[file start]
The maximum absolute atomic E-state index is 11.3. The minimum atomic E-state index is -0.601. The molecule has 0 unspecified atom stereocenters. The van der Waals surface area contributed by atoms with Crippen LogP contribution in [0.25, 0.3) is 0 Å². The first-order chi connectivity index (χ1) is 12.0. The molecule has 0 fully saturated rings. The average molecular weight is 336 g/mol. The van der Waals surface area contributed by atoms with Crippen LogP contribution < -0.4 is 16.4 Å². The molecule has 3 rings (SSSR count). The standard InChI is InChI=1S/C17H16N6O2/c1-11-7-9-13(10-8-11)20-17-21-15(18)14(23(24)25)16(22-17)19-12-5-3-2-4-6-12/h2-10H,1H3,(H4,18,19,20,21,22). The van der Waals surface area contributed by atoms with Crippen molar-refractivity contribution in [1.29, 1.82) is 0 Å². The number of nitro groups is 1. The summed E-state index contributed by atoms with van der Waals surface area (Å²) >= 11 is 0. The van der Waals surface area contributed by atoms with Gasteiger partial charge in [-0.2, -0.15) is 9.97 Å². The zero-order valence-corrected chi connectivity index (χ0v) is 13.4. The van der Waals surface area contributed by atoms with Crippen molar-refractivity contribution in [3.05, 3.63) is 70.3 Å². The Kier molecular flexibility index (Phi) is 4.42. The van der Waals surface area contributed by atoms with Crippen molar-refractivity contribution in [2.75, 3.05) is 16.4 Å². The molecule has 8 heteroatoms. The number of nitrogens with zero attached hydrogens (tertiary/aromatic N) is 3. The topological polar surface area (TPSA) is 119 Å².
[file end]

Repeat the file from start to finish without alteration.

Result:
The maximum absolute atomic E-state index is 11.3. The minimum atomic E-state index is -0.601. The molecule has 0 unspecified atom stereocenters. The van der Waals surface area contributed by atoms with Crippen LogP contribution in [0.25, 0.3) is 0 Å². The first-order chi connectivity index (χ1) is 12.0. The molecule has 0 fully saturated rings. The average molecular weight is 336 g/mol. The van der Waals surface area contributed by atoms with Crippen LogP contribution < -0.4 is 16.4 Å². The molecule has 3 rings (SSSR count). The standard InChI is InChI=1S/C17H16N6O2/c1-11-7-9-13(10-8-11)20-17-21-15(18)14(23(24)25)16(22-17)19-12-5-3-2-4-6-12/h2-10H,1H3,(H4,18,19,20,21,22). The van der Waals surface area contributed by atoms with Crippen molar-refractivity contribution in [1.29, 1.82) is 0 Å². The number of nitro groups is 1. The summed E-state index contributed by atoms with van der Waals surface area (Å²) >= 11 is 0. The van der Waals surface area contributed by atoms with Gasteiger partial charge in [-0.2, -0.15) is 9.97 Å². The zero-order valence-corrected chi connectivity index (χ0v) is 13.4. The van der Waals surface area contributed by atoms with Crippen molar-refractivity contribution in [3.05, 3.63) is 70.3 Å². The Kier molecular flexibility index (Phi) is 4.42. The van der Waals surface area contributed by atoms with Crippen molar-refractivity contribution in [2.75, 3.05) is 16.4 Å². The molecule has 8 heteroatoms. The number of nitrogens with zero attached hydrogens (tertiary/aromatic N) is 3. The topological polar surface area (TPSA) is 119 Å².